Poverty in the U.S. is an annual $12,880 or below for a single person, $17,420 for two people, $21,960 for three, and $26,500 for a family of four. These are 2021 figures. So when you ‘lift someone out of poverty’ what does that actually mean?
I understand that researchers need to have some bar from which they measure under/over in order to define success. And I also understand that the United States needs some sort of figure to assess how much financial aid someone may need (although why it has to be the same all over the United States I will never understand).
But you can’t tell me that if you live in New York City for example, that you can live on even 200% of the poverty level and pay for rent, food, transportation, utilities, healthcare and anything else you or your family might need.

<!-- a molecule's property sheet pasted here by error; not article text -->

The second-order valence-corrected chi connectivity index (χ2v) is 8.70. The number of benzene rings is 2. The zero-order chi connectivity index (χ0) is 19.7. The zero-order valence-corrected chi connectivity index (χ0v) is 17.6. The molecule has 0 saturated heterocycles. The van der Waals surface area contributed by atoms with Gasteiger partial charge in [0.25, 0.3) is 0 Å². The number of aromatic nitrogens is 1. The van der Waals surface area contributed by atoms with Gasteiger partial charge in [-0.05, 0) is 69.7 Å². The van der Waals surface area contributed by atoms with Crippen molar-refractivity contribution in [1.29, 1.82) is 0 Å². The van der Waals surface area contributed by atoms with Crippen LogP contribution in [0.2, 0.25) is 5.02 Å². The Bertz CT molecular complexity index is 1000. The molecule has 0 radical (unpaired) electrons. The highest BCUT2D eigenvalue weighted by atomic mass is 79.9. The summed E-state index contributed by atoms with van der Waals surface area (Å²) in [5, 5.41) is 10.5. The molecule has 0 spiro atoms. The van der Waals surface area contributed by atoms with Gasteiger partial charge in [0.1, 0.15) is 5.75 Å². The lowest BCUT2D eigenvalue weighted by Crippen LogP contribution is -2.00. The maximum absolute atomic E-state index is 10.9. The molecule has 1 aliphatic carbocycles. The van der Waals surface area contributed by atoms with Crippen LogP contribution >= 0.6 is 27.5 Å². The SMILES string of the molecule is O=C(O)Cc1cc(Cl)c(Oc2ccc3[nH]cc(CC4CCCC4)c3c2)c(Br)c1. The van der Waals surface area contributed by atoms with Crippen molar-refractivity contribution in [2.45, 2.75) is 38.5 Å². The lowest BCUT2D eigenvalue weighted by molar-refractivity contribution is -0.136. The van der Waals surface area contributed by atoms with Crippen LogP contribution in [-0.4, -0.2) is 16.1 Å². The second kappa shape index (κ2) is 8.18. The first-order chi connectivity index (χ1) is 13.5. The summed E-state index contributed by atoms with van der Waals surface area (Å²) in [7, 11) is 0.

So I worry when we say $15/hour will ‘lift 60 million people out of poverty’. No. Not really. Certainly not people living in the big cities. I am pro increasing the minimum wage, don’t get me wrong. I’d like to increase it more than $15/hour. And sure, $15/hour will make things better. But no, it won’t lift everyone out of real poverty. It will only lift them above the poverty line – an arbitrary and very low measure. Depending on where someone lives, they might be able to live on it. But the average person living in NYC and other expensive cities will still require some government benefits to help them out. But will they receive that help if they are ‘lifted out of poverty”?